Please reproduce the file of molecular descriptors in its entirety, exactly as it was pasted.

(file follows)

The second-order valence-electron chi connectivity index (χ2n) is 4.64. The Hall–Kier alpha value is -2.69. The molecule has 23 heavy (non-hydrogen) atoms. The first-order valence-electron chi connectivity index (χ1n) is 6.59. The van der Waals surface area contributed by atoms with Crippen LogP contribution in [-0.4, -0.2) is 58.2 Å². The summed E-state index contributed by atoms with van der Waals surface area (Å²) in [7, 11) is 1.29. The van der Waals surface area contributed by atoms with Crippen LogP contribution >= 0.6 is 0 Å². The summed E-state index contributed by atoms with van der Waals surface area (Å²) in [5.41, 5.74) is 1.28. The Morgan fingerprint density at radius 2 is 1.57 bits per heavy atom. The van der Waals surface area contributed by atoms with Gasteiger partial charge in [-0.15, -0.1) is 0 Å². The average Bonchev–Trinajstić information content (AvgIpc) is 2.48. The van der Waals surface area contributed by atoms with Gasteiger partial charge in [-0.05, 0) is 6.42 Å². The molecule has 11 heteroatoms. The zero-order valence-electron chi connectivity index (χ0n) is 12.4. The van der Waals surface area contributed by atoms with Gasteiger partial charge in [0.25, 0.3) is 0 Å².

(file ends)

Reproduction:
The second-order valence-electron chi connectivity index (χ2n) is 4.64. The Hall–Kier alpha value is -2.69. The molecule has 23 heavy (non-hydrogen) atoms. The first-order valence-electron chi connectivity index (χ1n) is 6.59. The van der Waals surface area contributed by atoms with Crippen LogP contribution in [-0.4, -0.2) is 58.2 Å². The summed E-state index contributed by atoms with van der Waals surface area (Å²) in [7, 11) is 1.29. The van der Waals surface area contributed by atoms with Crippen LogP contribution >= 0.6 is 0 Å². The summed E-state index contributed by atoms with van der Waals surface area (Å²) in [5.41, 5.74) is 1.28. The Morgan fingerprint density at radius 2 is 1.57 bits per heavy atom. The van der Waals surface area contributed by atoms with Gasteiger partial charge in [-0.15, -0.1) is 0 Å². The average Bonchev–Trinajstić information content (AvgIpc) is 2.48. The van der Waals surface area contributed by atoms with Gasteiger partial charge in [-0.05, 0) is 6.42 Å². The molecule has 11 heteroatoms. The zero-order valence-electron chi connectivity index (χ0n) is 12.4. The van der Waals surface area contributed by atoms with Gasteiger partial charge in [0.25, 0.3) is 0 Å².